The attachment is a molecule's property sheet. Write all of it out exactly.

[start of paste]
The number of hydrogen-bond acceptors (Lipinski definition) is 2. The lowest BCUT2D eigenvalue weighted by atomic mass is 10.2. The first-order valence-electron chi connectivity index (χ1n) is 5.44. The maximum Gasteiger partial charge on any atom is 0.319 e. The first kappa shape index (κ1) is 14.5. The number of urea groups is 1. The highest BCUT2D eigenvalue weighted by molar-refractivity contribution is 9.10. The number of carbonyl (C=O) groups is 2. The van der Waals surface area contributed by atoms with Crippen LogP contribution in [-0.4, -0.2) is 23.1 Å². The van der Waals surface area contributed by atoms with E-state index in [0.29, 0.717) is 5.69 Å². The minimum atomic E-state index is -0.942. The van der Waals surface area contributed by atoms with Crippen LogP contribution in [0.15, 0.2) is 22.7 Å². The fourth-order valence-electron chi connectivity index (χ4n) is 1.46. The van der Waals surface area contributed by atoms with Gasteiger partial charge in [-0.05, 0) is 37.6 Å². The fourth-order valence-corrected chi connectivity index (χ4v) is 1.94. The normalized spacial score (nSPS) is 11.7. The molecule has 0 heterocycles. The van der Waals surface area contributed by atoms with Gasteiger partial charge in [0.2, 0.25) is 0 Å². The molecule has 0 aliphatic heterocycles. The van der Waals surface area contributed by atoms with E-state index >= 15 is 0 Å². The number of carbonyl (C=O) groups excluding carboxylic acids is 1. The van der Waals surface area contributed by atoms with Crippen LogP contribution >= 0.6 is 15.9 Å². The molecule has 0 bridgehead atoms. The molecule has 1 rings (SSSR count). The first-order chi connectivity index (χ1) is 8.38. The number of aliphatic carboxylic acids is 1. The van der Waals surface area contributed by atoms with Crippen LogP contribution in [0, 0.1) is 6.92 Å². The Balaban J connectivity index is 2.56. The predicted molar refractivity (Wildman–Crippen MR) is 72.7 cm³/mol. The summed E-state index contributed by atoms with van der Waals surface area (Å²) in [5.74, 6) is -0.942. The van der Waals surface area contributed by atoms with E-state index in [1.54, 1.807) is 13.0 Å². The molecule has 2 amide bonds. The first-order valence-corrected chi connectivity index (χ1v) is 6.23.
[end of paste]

The number of hydrogen-bond acceptors (Lipinski definition) is 2. The lowest BCUT2D eigenvalue weighted by atomic mass is 10.2. The first-order valence-electron chi connectivity index (χ1n) is 5.44. The maximum Gasteiger partial charge on any atom is 0.319 e. The first kappa shape index (κ1) is 14.5. The number of urea groups is 1. The highest BCUT2D eigenvalue weighted by molar-refractivity contribution is 9.10. The number of carbonyl (C=O) groups is 2. The van der Waals surface area contributed by atoms with Crippen LogP contribution in [-0.4, -0.2) is 23.1 Å². The van der Waals surface area contributed by atoms with E-state index in [0.29, 0.717) is 5.69 Å². The minimum atomic E-state index is -0.942. The van der Waals surface area contributed by atoms with Crippen LogP contribution in [0.15, 0.2) is 22.7 Å². The fourth-order valence-electron chi connectivity index (χ4n) is 1.46. The van der Waals surface area contributed by atoms with Gasteiger partial charge in [-0.05, 0) is 37.6 Å². The fourth-order valence-corrected chi connectivity index (χ4v) is 1.94. The normalized spacial score (nSPS) is 11.7. The molecule has 0 heterocycles. The van der Waals surface area contributed by atoms with Gasteiger partial charge in [0.2, 0.25) is 0 Å². The molecule has 0 aliphatic heterocycles. The van der Waals surface area contributed by atoms with E-state index >= 15 is 0 Å². The number of carbonyl (C=O) groups excluding carboxylic acids is 1. The van der Waals surface area contributed by atoms with Crippen LogP contribution >= 0.6 is 15.9 Å². The molecule has 0 bridgehead atoms. The molecule has 1 rings (SSSR count). The first-order chi connectivity index (χ1) is 8.38. The number of aliphatic carboxylic acids is 1. The van der Waals surface area contributed by atoms with Crippen LogP contribution in [0, 0.1) is 6.92 Å². The Balaban J connectivity index is 2.56. The predicted molar refractivity (Wildman–Crippen MR) is 72.7 cm³/mol. The summed E-state index contributed by atoms with van der Waals surface area (Å²) in [5.74, 6) is -0.942. The van der Waals surface area contributed by atoms with E-state index in [1.54, 1.807) is 13.0 Å². The molecule has 2 amide bonds. The first-order valence-corrected chi connectivity index (χ1v) is 6.23.